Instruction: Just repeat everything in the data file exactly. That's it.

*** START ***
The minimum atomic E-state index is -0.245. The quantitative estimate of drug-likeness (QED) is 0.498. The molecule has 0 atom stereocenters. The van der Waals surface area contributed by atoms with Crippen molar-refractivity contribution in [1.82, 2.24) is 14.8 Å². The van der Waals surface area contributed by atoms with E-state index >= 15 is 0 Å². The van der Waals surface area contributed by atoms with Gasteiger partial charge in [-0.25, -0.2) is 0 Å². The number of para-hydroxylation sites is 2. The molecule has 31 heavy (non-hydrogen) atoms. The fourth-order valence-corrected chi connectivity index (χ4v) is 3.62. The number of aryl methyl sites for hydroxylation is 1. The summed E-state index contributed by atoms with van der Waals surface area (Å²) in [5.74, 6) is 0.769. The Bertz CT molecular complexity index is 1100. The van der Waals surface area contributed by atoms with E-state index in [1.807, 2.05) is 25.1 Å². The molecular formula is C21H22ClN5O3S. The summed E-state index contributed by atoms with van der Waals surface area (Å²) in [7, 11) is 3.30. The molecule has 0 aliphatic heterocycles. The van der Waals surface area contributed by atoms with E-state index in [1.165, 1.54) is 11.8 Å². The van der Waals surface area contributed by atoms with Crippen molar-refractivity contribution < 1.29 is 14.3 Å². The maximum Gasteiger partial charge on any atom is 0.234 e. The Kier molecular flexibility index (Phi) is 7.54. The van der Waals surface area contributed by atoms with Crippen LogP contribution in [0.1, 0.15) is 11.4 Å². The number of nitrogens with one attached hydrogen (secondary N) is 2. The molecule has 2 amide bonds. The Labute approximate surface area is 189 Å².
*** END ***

The minimum atomic E-state index is -0.245. The quantitative estimate of drug-likeness (QED) is 0.498. The molecule has 0 atom stereocenters. The van der Waals surface area contributed by atoms with Crippen molar-refractivity contribution in [1.82, 2.24) is 14.8 Å². The van der Waals surface area contributed by atoms with E-state index >= 15 is 0 Å². The van der Waals surface area contributed by atoms with Gasteiger partial charge in [-0.25, -0.2) is 0 Å². The number of para-hydroxylation sites is 2. The molecule has 31 heavy (non-hydrogen) atoms. The fourth-order valence-corrected chi connectivity index (χ4v) is 3.62. The number of aryl methyl sites for hydroxylation is 1. The summed E-state index contributed by atoms with van der Waals surface area (Å²) in [5.74, 6) is 0.769. The Bertz CT molecular complexity index is 1100. The van der Waals surface area contributed by atoms with E-state index in [1.807, 2.05) is 25.1 Å². The molecular formula is C21H22ClN5O3S. The summed E-state index contributed by atoms with van der Waals surface area (Å²) in [7, 11) is 3.30. The molecule has 0 aliphatic heterocycles. The van der Waals surface area contributed by atoms with E-state index in [1.165, 1.54) is 11.8 Å². The van der Waals surface area contributed by atoms with Crippen molar-refractivity contribution < 1.29 is 14.3 Å². The maximum Gasteiger partial charge on any atom is 0.234 e. The Kier molecular flexibility index (Phi) is 7.54. The van der Waals surface area contributed by atoms with Crippen LogP contribution in [0.1, 0.15) is 11.4 Å². The number of nitrogens with one attached hydrogen (secondary N) is 2. The molecule has 2 amide bonds. The Labute approximate surface area is 189 Å².